There are many examples where this is true. But every once in a while comes someone such as the fund manager Nicola Horlick, who is such an exception to the rule that one has to question what allows her to defy the laws of media gravity.
Even her first high-profile stunt more than ten years ago - when she flew with press in tow to Frankfurt to complain to the ultimate bosses about her treatment in the fund management division of Deutsche Bank - did not actually achieve its objective. She still left the group shortly after. But in a faceless City, it gave her a profile, which she has never ever lost.
Very few fund managers become household names. Neil Woodford has had glittering success at Invesco Perpetual, but most people have never heard of him. Katherine Garrett Cox, the chief executive of Alliance Trust, and Helena Morrissey, the chief investment officer at Newton, are respected in the financial media, but have nothing like Horlick's mainstream recognition.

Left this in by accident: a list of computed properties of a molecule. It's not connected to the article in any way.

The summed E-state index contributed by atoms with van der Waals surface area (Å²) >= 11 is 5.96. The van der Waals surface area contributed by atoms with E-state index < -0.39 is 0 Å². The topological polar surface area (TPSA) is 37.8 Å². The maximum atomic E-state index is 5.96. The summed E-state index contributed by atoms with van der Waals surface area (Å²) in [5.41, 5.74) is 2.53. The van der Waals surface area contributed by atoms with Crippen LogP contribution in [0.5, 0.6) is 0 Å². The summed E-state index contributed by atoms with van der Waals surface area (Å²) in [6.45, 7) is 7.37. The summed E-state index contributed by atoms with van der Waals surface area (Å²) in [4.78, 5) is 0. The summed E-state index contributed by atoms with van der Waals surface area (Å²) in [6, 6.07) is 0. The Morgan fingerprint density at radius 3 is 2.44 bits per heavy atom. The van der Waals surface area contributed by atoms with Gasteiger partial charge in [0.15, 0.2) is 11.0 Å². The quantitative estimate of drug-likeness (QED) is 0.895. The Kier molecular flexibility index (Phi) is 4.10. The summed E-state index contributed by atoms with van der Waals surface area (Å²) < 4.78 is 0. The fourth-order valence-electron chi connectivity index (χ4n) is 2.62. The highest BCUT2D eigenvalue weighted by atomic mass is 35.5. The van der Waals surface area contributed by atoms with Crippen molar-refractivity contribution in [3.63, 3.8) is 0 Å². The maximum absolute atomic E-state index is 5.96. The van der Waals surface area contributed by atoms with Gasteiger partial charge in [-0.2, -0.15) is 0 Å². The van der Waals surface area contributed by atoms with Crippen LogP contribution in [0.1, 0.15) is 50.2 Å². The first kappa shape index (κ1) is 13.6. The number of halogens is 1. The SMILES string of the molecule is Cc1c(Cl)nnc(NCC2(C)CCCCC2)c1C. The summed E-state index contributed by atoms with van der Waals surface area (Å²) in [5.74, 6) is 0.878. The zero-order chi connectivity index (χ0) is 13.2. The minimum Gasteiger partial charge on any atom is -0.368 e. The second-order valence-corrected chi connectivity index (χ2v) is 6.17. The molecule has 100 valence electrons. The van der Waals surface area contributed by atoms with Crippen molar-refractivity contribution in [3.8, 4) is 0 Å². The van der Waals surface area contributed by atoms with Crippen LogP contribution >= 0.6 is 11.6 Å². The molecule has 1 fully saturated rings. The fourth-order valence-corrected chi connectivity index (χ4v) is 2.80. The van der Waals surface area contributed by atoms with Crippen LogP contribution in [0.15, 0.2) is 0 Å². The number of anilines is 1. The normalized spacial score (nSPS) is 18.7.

Horlick is not only a phenomenon, but one that has lasted. This is despite the fact that the business she founded, Bramdean, is going through a difficult patch.
These are bad times for fund managers because markets have been both febrile and falling for the better part of 18 months, but she was unlucky in directing a significant slice of her clients into the funds of Bernie Madoff, the now convicted US fraudster. That money is of course lost.
Yet when news of the Madoff scandal broke she went on the attack, soliciting slots on radio to lay the blame for the debacle firmly at the door of US regulators. It did not deflect attention totally from her own role, but it did bring more balance to the coverage.
And maybe that is the answer - to keep fighting, however hopeless the odds, and never to show public signs of self-doubt. Maybe we all just admire the chutzpah of someone who refuses to be beaten.